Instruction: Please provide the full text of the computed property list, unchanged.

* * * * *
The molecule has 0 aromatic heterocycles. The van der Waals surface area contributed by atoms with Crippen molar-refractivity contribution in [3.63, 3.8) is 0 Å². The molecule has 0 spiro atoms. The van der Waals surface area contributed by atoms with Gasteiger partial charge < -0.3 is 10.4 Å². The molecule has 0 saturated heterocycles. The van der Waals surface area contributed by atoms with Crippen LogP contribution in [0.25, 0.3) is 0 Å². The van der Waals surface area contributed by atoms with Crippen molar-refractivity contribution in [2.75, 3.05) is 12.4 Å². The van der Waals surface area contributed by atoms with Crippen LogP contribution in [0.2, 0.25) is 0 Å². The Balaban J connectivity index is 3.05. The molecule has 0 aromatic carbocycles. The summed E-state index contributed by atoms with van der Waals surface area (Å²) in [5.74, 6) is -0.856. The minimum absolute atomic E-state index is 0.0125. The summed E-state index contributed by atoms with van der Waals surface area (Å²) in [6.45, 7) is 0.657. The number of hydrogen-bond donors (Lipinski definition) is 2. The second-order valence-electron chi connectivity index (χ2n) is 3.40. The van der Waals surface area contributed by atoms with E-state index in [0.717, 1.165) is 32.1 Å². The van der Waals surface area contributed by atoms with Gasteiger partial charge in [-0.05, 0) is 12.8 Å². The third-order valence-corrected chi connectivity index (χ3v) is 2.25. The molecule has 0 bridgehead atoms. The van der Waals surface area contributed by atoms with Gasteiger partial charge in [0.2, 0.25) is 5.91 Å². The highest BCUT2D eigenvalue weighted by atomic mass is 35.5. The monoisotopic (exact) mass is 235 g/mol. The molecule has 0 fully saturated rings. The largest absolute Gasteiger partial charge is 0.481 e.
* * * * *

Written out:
The molecule has 0 aromatic heterocycles. The van der Waals surface area contributed by atoms with Crippen molar-refractivity contribution in [3.63, 3.8) is 0 Å². The molecule has 0 spiro atoms. The van der Waals surface area contributed by atoms with Gasteiger partial charge < -0.3 is 10.4 Å². The molecule has 0 saturated heterocycles. The van der Waals surface area contributed by atoms with Crippen LogP contribution in [0.25, 0.3) is 0 Å². The van der Waals surface area contributed by atoms with Crippen molar-refractivity contribution in [2.75, 3.05) is 12.4 Å². The van der Waals surface area contributed by atoms with Crippen LogP contribution in [0.2, 0.25) is 0 Å². The Balaban J connectivity index is 3.05. The molecule has 0 aromatic carbocycles. The summed E-state index contributed by atoms with van der Waals surface area (Å²) in [5.74, 6) is -0.856. The minimum absolute atomic E-state index is 0.0125. The summed E-state index contributed by atoms with van der Waals surface area (Å²) in [6.45, 7) is 0.657. The number of hydrogen-bond donors (Lipinski definition) is 2. The second-order valence-electron chi connectivity index (χ2n) is 3.40. The van der Waals surface area contributed by atoms with E-state index in [0.717, 1.165) is 32.1 Å². The van der Waals surface area contributed by atoms with Gasteiger partial charge in [-0.05, 0) is 12.8 Å². The third-order valence-corrected chi connectivity index (χ3v) is 2.25. The molecule has 0 bridgehead atoms. The van der Waals surface area contributed by atoms with Gasteiger partial charge in [0.2, 0.25) is 5.91 Å². The highest BCUT2D eigenvalue weighted by atomic mass is 35.5. The monoisotopic (exact) mass is 235 g/mol. The molecule has 0 fully saturated rings. The largest absolute Gasteiger partial charge is 0.481 e.